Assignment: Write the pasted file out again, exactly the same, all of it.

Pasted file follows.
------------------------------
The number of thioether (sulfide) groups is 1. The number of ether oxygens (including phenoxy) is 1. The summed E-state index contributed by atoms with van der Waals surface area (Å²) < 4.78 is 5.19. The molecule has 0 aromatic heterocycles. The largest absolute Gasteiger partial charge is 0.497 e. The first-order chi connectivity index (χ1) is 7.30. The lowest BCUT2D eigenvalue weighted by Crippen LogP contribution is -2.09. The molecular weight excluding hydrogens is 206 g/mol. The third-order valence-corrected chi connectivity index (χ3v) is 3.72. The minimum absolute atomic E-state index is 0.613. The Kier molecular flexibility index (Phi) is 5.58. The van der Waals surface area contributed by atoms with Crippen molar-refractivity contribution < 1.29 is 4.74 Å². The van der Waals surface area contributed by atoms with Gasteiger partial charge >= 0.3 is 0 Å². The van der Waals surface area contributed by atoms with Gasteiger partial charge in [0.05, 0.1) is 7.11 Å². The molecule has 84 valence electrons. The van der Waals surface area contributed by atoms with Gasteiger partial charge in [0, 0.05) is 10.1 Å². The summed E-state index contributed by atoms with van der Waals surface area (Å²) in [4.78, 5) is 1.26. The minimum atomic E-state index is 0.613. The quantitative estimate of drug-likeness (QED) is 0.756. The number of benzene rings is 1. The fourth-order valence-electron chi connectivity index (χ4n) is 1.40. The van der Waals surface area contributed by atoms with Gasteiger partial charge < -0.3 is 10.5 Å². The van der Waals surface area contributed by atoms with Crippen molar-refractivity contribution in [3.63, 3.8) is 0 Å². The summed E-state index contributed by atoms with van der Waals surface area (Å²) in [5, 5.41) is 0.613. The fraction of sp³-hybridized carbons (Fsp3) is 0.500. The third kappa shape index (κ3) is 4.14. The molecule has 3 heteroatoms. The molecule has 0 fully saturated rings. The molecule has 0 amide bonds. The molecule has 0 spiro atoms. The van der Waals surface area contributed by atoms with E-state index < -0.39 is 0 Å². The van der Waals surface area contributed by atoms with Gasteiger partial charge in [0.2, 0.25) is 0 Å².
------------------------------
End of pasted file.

The number of thioether (sulfide) groups is 1. The number of ether oxygens (including phenoxy) is 1. The summed E-state index contributed by atoms with van der Waals surface area (Å²) < 4.78 is 5.19. The molecule has 0 aromatic heterocycles. The largest absolute Gasteiger partial charge is 0.497 e. The first-order chi connectivity index (χ1) is 7.30. The lowest BCUT2D eigenvalue weighted by Crippen LogP contribution is -2.09. The molecular weight excluding hydrogens is 206 g/mol. The third-order valence-corrected chi connectivity index (χ3v) is 3.72. The minimum absolute atomic E-state index is 0.613. The Kier molecular flexibility index (Phi) is 5.58. The van der Waals surface area contributed by atoms with Crippen molar-refractivity contribution < 1.29 is 4.74 Å². The van der Waals surface area contributed by atoms with Gasteiger partial charge >= 0.3 is 0 Å². The van der Waals surface area contributed by atoms with Gasteiger partial charge in [0.05, 0.1) is 7.11 Å². The molecule has 84 valence electrons. The van der Waals surface area contributed by atoms with Gasteiger partial charge in [0, 0.05) is 10.1 Å². The summed E-state index contributed by atoms with van der Waals surface area (Å²) in [4.78, 5) is 1.26. The minimum atomic E-state index is 0.613. The quantitative estimate of drug-likeness (QED) is 0.756. The number of benzene rings is 1. The fourth-order valence-electron chi connectivity index (χ4n) is 1.40. The van der Waals surface area contributed by atoms with Gasteiger partial charge < -0.3 is 10.5 Å². The van der Waals surface area contributed by atoms with Crippen molar-refractivity contribution in [3.63, 3.8) is 0 Å². The summed E-state index contributed by atoms with van der Waals surface area (Å²) in [5, 5.41) is 0.613. The fraction of sp³-hybridized carbons (Fsp3) is 0.500. The third kappa shape index (κ3) is 4.14. The molecule has 3 heteroatoms. The molecule has 0 fully saturated rings. The molecule has 0 amide bonds. The molecule has 0 spiro atoms. The van der Waals surface area contributed by atoms with E-state index < -0.39 is 0 Å². The van der Waals surface area contributed by atoms with Gasteiger partial charge in [0.2, 0.25) is 0 Å².